The Wolfpacker

January 2017

The Wolfpacker: An Independent Magazine Covering NC State Sports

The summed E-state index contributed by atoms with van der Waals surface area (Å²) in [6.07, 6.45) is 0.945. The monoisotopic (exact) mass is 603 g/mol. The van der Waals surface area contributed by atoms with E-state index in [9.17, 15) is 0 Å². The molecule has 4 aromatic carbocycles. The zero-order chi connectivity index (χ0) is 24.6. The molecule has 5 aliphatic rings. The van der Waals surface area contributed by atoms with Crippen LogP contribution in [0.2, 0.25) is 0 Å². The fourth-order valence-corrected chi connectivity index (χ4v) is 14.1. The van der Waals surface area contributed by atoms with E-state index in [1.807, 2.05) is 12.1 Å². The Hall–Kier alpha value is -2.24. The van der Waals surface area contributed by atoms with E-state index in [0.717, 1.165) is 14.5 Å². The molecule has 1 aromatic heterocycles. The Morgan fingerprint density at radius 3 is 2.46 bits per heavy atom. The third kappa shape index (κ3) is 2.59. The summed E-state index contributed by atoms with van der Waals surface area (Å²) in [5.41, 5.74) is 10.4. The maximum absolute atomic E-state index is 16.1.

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JANUARY 2017 ■ 75 base, while a small village battled for time behind the plate. Sophomore Jack Conley saw limited ac- tion as a freshman, but is the veteran of the group. Freshman Brad Debo of Durham, N.C., was one of the top catching recruits in the country and hit up a storm in the fall. Conley and Debo should be the frontrun- ners heading into preseason practice, but freshman Brady Gulakowski and junior college transfer Andrew Cosgrove also are in the picture. On the mound, there is so much depth that the coaches will likely wait until per- haps even after the season has started to decide who will start and who will relieve. Again, the Wolfpack brain trust finds itself with a multitude of options at its disposal, and most of those options are experienced, talented or both. "Right now, we're not sure where the pieces are going to fit, and it may be March before we know," Avent said. Junior lefty Brian Brown (7-3 record last season with 3.70 ERA), a two-year starter, returns as the anchor. Senior Cory Wilder (3-4, 4.61) was the Friday starter two years ago and has been in the rotation most of the last two seasons. Joe O'Donnell (3-2, 4.02), another senior, relieved for two years before emerging as last year's Friday starter. An injured shoulder ended his campaign after six starts, but he is back and healthy. Fifth-year senior Johnny Piedmonte (1-3, 5.56) suffered a spate of injuries early in his career, but has pitched in every role imaginable the last two years. He was espe- cially effective at the back end of the bull- pen last May and June, but also turned in a clutch start versus Navy in the regional. Brown, Wilder, O'Donnell and Pied- monte have combined to work nearly 500 career innings. The pitching staff starts with them. Sophomore Austin Staley (3-1, 3.16) made 26 appearances in middle relief a year ago. Redshirt junior Cody Beckman (2-0, 6.05) came back from elbow surgery last spring and worked 19 1 ⁄3 innings, strik- ing out 23. He was especially effective in the regional final against eventual national champion Coastal Carolina. The Mets took Beckman in the 25th round of the June draft, but he opted to return to school and should play a key role. Senior lefty Sean Adler (0-1, 6.94) and senior righty Evan Brabrand (1-1, 7.23) appear ready for expanded roles. Redshirt sophomore Tim Naughton has a plus arm and dials his fastball up to the mid-90s. Then there is DeJuneas (2-3, 6.37, six saves), who made 48 appearances out of the pen his first two seasons, saving 12 games and striking out 84 in 69 1 /3 innings. DeJuneas lights up the radar gun, but can find the strike zone elusive at times. Pitching coach Scott Foxhall tried DeJu- neas as a starter in the fall, and he pitched surprisingly well. Like the rest of the staff, though, DeJuneas's ultimate role won't be decided until the spring. He could be a big weapon. Several newcomers will push for in- nings. Incoming junior college right-hand- ers Nolan Clenney and Zach Usselman are ■ Key Games • Louisville, March 14-16 — NC State's schedule brings the Wolfpack's top three Atlantic Division rivals to Doak Field this season, beginning with Louisville. The Cardinals lost a host of core players from last year's powerhouse — seven players were drafted in the first four rounds last June — but Louisville head coach Dan McDonnell has built a deep program and returns plenty of talent, led by two-way All-America candidate Brendan McKay. • Florida State, April 7-9 — The Atlantic Divisional rival Florida State could be preseason No. 1 nationally. The Seminoles, who have made life most uncomfortable for the Wolfpack over the years, return a loaded team, led by shortstop Taylor Walls, outfielder Jackson Lueck, catcher Cal Raleigh and first baseman Quincy Nieporte, plus weekend starters Drew Carlton and Cole Sands. One of the nation's top recruiting classes only makes the Seminoles that much more formidable. • Clemson, May 18-20 — NC State has turned the tables on Clemson in recent years, winning the season series from the Tigers three of the last five seasons, but a year ago first-year CU head coach Monte Lee led a resurgence in Death Valley. The Tigers, who beat the Wolfpack twice in a late-season ACC series in Clemson, expect to return to the national stage in 2017. Seth Beer earned ACC Player of the Year and first-team All-America honors as a freshman, and the potent Tigers offense will be built around Beer and outfielders Chase Pinder and Weston Jackson. Charlie Barnes and Pat Krall will anchor a deep pitching staff. Junior shortstop Joe Dunand was listed as one of the top 10 prospects in the prestigious Cape Cod League over the summer. PHOTO BY LARRY BLANKENSHIP Key Players To Watch Junior left-hander Brian Brown On a pitching staff with lots of familiar faces but very few defined roles at the conclusion of fall practice, Brown is like a security blanket for the Wolfpack coaching staff. A weekend starter since arriving on campus as a freshman two years ago, Brown enters his junior season with 32 starts, 14 wins and a 2.90 career ERA to his credit. He's been the Saturday starter for two seasons, and there's no reason to believe that Brown will be anything other than a starter in 2017. Junior center fielder Josh McLain By mid-April last season, NC State was on an 11- game offensive rampage, scoring 8.7 runs per game and hitting .335 while winning 10 of the 11 games. Leading the charge was McLain, hitting .400 with a .471 on-base percentage while slugging .578 during the 11-game streak. On April 17 at Georgia Tech, McLain took a fastball off his right hand, breaking a bone. A .353 hitter prior to the injury, McLain played through the pain but batted just .205 the rest of the season and finished the year hitting .300. A plus runner and a peerless defender in center field, a healthy McLain would be a difference-maker for the Pack. Junior pitcher/infielder/ outfielder Tommy DeJuneas DeJuneas emerged as a national prospect as a freshman two years ago, making 24 appearances and posting a 3-3 record with a 1.82 ERA, six saves and 57 strikeouts in 39 2 ⁄3 innings. He saved six more games a year ago, but his ERA ballooned to 6.37 and his overall performance sagged accordingly. This fall, pitching coach Scott Foxhall used DeJuneas as a starter in scrimmages — mostly to give his fire- balling right-hander some extra work — but he pitched really well as a starter. His ultimate role for 2017 won't be determined until February, or even March, but a regular starting schedule would also afford head coach Elliott Avent a better opportunity to get DeJuneas's potent bat in the lineup.